16th Circuit gets first female chief judge
By Matt Hanley email@example.com November 3, 2012 6:01PM
16th Circuit Chief Judge Judith Brawka
Updated: December 5, 2012 6:34AM
Judith Brawka has been elected the new chief judge in the 16th Judicial Circuit — the first woman to ever hold the position.
Brawka, of Aurora Township, begins her term on Monday and will serve the remainder of the two-year term of Robert Spence, who has been named to the Appellate Court. Brawka was elected to the position by other judges in the 16th Judicial Circuit.
The chief judge makes judicial assignments, helps write circuit rules and is the voice of the judiciary to the county board, among other duties.
“Being chief judge in any circuit is an honor because it demonstrates you have the confidence of your fellow judges to take on the administrative tasks that the job involves,” Brawka said on Friday.
Right now, Kane, Kendall and DeKalb counties are in the 16th Judicial Circuit. Gov. Pat Quinn approved splitting Kane County off into its own circuit and putting Kendall and DeKalb into the new 23rd Circuit, starting in December.
Brawka, 57, was born in Oak Park and grew up in Bloomingdale. She graduated from DePaul University in 1975 and then Northwestern Law School in 1978. She started with the Kane County Public Defender’s Office in 1978 and was Kane County’s public defender from 1986 until she became a judge.
Brawka was appointed as an associate judge in 1991, then elected as a circuit judge in 2002. Brawka has worked in all divisions of the civil and criminal courts, including the juvenile division. (Associate judges are appointed to four-year terms and, unlike circuit judges, do not participate in voting on issues in the circuit, including electing a chief judge, local criminal code rules and civil court procedures.)
Brawka has been the presiding judge in the civil division since 2009.
When she was public defender, Brawka enjoyed administrative parts of the job and is looking forward to that work as chief judge.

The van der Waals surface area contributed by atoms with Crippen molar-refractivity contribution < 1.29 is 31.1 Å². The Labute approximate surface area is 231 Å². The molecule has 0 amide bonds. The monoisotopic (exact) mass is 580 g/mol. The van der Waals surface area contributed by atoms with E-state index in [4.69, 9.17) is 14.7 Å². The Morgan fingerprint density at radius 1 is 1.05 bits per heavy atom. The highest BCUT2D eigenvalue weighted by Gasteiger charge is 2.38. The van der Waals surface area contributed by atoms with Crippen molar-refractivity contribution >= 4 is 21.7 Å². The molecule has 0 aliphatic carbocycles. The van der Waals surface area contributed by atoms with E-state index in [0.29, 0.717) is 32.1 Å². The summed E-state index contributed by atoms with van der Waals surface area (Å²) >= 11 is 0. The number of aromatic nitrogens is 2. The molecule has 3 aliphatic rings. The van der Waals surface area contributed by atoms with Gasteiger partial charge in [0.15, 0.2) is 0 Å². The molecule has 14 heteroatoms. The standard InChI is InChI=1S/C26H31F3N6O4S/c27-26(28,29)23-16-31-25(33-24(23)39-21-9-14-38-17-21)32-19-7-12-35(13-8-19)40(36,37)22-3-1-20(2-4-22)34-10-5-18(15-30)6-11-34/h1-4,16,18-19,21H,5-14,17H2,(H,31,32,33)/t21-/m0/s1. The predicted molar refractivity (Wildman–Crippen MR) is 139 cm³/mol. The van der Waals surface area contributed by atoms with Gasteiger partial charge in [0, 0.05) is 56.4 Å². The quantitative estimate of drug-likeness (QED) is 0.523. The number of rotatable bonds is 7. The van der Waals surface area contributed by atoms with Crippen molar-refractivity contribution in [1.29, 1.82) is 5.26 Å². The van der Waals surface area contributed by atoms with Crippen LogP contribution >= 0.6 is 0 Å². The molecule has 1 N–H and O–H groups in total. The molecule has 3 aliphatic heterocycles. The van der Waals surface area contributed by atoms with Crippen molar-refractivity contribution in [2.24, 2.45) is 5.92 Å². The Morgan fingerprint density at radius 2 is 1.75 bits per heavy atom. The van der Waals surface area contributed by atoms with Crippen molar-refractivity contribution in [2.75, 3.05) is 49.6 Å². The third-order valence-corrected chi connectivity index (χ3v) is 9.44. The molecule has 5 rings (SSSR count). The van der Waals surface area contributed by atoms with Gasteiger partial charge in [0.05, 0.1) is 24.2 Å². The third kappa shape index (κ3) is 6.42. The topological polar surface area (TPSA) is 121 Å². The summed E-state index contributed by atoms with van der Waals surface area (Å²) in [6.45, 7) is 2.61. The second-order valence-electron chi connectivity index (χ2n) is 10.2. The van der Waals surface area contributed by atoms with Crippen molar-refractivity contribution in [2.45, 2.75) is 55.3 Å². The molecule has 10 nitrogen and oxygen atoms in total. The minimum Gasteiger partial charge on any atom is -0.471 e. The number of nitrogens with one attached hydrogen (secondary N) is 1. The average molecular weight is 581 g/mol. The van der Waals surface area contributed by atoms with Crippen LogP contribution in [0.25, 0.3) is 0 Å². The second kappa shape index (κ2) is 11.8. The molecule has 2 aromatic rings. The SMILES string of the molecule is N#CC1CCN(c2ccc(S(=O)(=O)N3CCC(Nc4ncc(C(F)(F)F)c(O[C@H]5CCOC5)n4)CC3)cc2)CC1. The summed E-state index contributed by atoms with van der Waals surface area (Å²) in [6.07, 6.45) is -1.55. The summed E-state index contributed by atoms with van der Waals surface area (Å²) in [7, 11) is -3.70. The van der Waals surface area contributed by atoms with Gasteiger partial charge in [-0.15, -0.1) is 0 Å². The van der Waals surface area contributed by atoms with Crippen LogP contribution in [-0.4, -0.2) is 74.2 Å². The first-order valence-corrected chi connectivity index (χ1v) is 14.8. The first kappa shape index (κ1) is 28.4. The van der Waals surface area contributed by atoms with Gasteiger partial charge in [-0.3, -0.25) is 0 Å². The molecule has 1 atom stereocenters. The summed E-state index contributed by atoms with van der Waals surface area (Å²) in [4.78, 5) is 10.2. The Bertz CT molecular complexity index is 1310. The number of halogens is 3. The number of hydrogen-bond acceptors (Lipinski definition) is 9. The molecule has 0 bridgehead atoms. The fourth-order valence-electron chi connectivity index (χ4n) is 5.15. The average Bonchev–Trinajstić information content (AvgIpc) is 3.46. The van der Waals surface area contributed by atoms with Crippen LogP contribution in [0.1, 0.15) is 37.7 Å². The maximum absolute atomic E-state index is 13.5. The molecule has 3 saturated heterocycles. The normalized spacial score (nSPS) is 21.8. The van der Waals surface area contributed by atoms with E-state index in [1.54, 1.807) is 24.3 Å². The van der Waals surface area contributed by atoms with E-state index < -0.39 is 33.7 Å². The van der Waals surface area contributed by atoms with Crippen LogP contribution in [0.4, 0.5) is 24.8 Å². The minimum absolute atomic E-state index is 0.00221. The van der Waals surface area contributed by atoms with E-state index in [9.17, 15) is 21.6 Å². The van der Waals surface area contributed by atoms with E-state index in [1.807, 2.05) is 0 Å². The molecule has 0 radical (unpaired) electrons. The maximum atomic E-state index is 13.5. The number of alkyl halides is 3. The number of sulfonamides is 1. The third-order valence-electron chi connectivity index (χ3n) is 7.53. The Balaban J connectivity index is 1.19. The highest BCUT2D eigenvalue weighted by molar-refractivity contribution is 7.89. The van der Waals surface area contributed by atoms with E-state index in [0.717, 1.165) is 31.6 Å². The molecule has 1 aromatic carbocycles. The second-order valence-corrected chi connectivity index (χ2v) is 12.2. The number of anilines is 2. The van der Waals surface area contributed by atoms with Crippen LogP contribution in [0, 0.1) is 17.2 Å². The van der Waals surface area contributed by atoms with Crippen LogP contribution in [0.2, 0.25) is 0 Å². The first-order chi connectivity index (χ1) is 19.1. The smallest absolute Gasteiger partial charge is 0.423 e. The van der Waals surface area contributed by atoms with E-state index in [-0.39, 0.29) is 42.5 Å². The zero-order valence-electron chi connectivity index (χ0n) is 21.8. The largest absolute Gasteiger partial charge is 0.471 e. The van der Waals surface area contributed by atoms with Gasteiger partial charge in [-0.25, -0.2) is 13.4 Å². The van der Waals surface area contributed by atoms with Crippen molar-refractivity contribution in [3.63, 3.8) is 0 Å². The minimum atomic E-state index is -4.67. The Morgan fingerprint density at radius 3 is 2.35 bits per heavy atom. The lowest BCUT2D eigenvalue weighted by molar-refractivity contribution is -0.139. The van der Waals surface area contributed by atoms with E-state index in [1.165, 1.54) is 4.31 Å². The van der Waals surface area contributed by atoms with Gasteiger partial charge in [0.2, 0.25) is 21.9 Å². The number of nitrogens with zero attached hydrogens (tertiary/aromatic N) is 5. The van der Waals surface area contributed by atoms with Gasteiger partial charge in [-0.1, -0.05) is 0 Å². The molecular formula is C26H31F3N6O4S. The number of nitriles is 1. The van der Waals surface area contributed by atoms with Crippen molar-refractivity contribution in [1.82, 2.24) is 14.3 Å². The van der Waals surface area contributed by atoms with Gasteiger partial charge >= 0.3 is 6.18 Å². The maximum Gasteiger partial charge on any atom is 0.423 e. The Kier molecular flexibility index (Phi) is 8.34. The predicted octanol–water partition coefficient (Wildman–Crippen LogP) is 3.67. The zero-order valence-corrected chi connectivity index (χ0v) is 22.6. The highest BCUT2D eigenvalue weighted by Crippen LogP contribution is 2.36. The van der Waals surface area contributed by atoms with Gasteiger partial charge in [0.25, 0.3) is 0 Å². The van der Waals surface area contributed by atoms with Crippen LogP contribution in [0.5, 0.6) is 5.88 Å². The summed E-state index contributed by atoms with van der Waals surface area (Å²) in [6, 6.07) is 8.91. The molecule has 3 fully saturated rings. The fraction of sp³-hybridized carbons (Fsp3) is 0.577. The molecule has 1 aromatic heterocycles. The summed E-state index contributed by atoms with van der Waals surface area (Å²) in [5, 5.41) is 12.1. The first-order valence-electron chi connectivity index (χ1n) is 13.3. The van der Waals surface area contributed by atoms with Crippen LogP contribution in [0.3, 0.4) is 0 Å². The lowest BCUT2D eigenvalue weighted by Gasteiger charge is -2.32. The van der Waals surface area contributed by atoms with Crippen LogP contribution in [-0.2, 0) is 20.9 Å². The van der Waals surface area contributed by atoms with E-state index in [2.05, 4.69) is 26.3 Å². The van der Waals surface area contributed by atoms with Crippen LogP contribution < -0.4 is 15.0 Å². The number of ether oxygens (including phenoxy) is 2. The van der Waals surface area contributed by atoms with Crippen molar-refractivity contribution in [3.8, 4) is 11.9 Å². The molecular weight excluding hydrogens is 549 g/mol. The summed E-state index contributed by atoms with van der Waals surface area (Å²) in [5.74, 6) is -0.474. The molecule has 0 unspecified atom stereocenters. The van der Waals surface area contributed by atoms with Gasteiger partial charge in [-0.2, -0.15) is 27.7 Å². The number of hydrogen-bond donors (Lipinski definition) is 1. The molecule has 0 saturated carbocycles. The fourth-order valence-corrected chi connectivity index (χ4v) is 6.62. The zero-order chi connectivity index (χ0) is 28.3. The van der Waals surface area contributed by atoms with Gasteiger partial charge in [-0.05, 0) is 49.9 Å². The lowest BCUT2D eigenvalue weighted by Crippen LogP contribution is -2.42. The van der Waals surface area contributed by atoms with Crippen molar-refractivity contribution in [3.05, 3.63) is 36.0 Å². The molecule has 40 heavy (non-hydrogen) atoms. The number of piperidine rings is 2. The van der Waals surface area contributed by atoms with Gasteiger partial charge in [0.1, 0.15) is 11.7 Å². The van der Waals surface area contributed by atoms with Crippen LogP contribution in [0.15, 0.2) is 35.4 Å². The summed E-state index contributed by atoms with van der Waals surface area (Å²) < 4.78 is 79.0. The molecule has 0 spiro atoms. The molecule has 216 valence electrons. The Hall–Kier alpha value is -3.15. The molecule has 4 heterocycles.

“I really liked that process,” she said. “I enjoyed working the budget. I enjoyed working with the county board.”
Brawka said one of her first goals will be to help set up a foreclosure mediation program, which is awaiting approval from the Illinois Supreme Court. The program will give homeowners more of a voice in the foreclosure process and keep the process on track for lenders.
Brawka said she was honored to be the first female chief judge because it marks a distinct change from when she started practicing law.
“You were always pointed out because there was so few women,” she said. “It has changed so tremendously.”
When Brawka was appointed as judge, she was only the second female in the circuit.
“It’s exciting because we have many more women on the bench right now,” she said. “It’s exciting to be able to be a part of that, not because I’m a woman, and not despite being a woman, but I hope because my fellow judges made the decision on merit.”
Brawka’s election is one of several significant changes in Kane County. Longtime judges Allen Anderson, Robert Janes and Tim Sheldon all recently announced their retirement. For several years, Anderson and Sheldon have taken on some of the county’s most complex and high-profile felony cases. Janes has presided over many different courtrooms and currently serves in the family court.
On Friday, Aurora attorney Rene Cruz and former Kane County assistant state’s attorney Christine Downs were named as finalists to fill Janes’ open seat.
The circuit judges elect associate judges. A selection was expected soon, according to a press release from the 16th Circuit.